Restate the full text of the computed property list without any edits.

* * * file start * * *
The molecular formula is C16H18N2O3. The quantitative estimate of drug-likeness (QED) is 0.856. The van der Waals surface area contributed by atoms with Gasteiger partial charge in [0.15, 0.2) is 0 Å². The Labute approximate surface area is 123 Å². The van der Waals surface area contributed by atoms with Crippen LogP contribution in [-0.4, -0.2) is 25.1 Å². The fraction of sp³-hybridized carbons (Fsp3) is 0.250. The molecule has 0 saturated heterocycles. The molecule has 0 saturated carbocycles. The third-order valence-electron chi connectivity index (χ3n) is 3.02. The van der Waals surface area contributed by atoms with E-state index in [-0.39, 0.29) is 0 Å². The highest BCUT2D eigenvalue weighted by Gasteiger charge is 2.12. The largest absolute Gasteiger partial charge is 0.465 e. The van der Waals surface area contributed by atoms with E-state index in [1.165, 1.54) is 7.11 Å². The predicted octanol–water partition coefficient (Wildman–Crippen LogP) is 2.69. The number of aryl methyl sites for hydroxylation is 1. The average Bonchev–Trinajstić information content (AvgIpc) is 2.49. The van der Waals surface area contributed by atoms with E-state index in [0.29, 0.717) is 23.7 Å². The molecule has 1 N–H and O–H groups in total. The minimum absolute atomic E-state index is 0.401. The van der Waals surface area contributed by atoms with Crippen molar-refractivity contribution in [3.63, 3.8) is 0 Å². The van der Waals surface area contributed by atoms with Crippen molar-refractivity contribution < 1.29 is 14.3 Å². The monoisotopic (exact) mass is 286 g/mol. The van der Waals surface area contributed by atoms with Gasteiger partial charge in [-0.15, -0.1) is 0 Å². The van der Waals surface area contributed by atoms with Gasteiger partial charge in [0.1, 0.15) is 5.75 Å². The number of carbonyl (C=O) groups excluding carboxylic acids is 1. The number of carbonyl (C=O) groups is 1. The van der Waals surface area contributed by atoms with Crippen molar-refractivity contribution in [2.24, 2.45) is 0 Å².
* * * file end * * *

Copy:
The molecular formula is C16H18N2O3. The quantitative estimate of drug-likeness (QED) is 0.856. The van der Waals surface area contributed by atoms with Gasteiger partial charge in [0.15, 0.2) is 0 Å². The Labute approximate surface area is 123 Å². The van der Waals surface area contributed by atoms with Crippen LogP contribution in [-0.4, -0.2) is 25.1 Å². The fraction of sp³-hybridized carbons (Fsp3) is 0.250. The molecule has 0 saturated heterocycles. The molecule has 0 saturated carbocycles. The third-order valence-electron chi connectivity index (χ3n) is 3.02. The van der Waals surface area contributed by atoms with E-state index in [-0.39, 0.29) is 0 Å². The highest BCUT2D eigenvalue weighted by Gasteiger charge is 2.12. The largest absolute Gasteiger partial charge is 0.465 e. The van der Waals surface area contributed by atoms with E-state index in [1.165, 1.54) is 7.11 Å². The predicted octanol–water partition coefficient (Wildman–Crippen LogP) is 2.69. The number of aryl methyl sites for hydroxylation is 1. The average Bonchev–Trinajstić information content (AvgIpc) is 2.49. The van der Waals surface area contributed by atoms with E-state index in [0.29, 0.717) is 23.7 Å². The molecule has 1 N–H and O–H groups in total. The minimum absolute atomic E-state index is 0.401. The van der Waals surface area contributed by atoms with Crippen molar-refractivity contribution in [3.63, 3.8) is 0 Å². The van der Waals surface area contributed by atoms with Crippen molar-refractivity contribution < 1.29 is 14.3 Å². The monoisotopic (exact) mass is 286 g/mol. The van der Waals surface area contributed by atoms with Gasteiger partial charge in [-0.15, -0.1) is 0 Å². The van der Waals surface area contributed by atoms with Gasteiger partial charge in [0.1, 0.15) is 5.75 Å². The number of carbonyl (C=O) groups excluding carboxylic acids is 1. The number of carbonyl (C=O) groups is 1. The van der Waals surface area contributed by atoms with Crippen molar-refractivity contribution in [2.24, 2.45) is 0 Å².